German Mountain Infantry and Their Mules

Mules have a long lasting history and tradition with German mountain troops.
Nov 1, 2015
German Mountain Infantry and Their Mules
 
Mules have a long lasting history and tradition with German mountain troops. Given the regions where today’s most recent conflicts take place they are a very useful and desirable asset.

In 1958, when the Mules were first established in the young Bundeswehr, their main role was to ensure the supply of mountain troops in difficult terrain where other means of transportation would not work. Being able to carry more than 100kg over a distance of 50km and an altitude of 1800m per day, the mules are a valued resource. The animals are able to manoeuvre in terrain where no vehicle or helicopter can be utilized. Ammunition, water, food, medication and other supplies are moved quickly, silently and in an efficient manner to the most extreme locations. At the same time, the mules are frugal, arduous and depend solely on the care of their handlers.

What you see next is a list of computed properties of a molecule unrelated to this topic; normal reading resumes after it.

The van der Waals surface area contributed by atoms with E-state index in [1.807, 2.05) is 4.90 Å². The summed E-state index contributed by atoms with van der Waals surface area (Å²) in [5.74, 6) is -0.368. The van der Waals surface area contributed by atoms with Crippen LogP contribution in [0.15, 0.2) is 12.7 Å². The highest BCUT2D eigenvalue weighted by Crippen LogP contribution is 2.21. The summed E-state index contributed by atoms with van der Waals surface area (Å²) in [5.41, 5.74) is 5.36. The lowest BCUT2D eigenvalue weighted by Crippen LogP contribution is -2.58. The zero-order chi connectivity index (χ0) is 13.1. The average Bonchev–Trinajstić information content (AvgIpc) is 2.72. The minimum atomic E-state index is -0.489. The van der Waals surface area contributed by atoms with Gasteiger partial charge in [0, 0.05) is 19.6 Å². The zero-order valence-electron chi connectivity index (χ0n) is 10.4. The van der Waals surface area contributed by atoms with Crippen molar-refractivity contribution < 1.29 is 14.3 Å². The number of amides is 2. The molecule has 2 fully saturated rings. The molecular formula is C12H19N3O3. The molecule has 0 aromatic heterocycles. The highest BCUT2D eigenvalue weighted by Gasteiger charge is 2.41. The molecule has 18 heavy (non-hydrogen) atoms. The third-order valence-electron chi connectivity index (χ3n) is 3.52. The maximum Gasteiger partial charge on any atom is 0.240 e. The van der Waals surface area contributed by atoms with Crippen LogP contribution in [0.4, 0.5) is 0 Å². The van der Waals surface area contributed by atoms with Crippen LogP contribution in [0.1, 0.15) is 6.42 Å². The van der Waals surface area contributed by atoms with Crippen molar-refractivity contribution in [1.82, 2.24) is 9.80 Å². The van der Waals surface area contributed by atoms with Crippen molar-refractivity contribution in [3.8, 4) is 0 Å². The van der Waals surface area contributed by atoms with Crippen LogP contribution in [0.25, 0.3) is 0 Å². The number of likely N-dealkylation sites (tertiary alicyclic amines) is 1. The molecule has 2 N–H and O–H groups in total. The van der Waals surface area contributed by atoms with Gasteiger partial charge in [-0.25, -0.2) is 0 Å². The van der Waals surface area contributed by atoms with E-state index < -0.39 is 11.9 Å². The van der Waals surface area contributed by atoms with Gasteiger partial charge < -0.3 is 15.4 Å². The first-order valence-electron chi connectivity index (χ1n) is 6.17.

Mountain Infantry Brigade 23 consists of 4 Infantry Battalions, 1 Engineer Battalion, 1 Reconnaissance Battalion, 1 Supply Battalion, the operation and training centre for pack animals, and the staff company. The Brigade specializes in operations in difficult and extreme terrain and is frequently deployed on missions and operations.

Given these unique capabilities the brigade has some additional specialties such as expert mountain guides, vehicles to drive on snow and special high mountain platoons.
 
Oliver Amandi OF4 (Reserve)  MNJHQ Ulm
 

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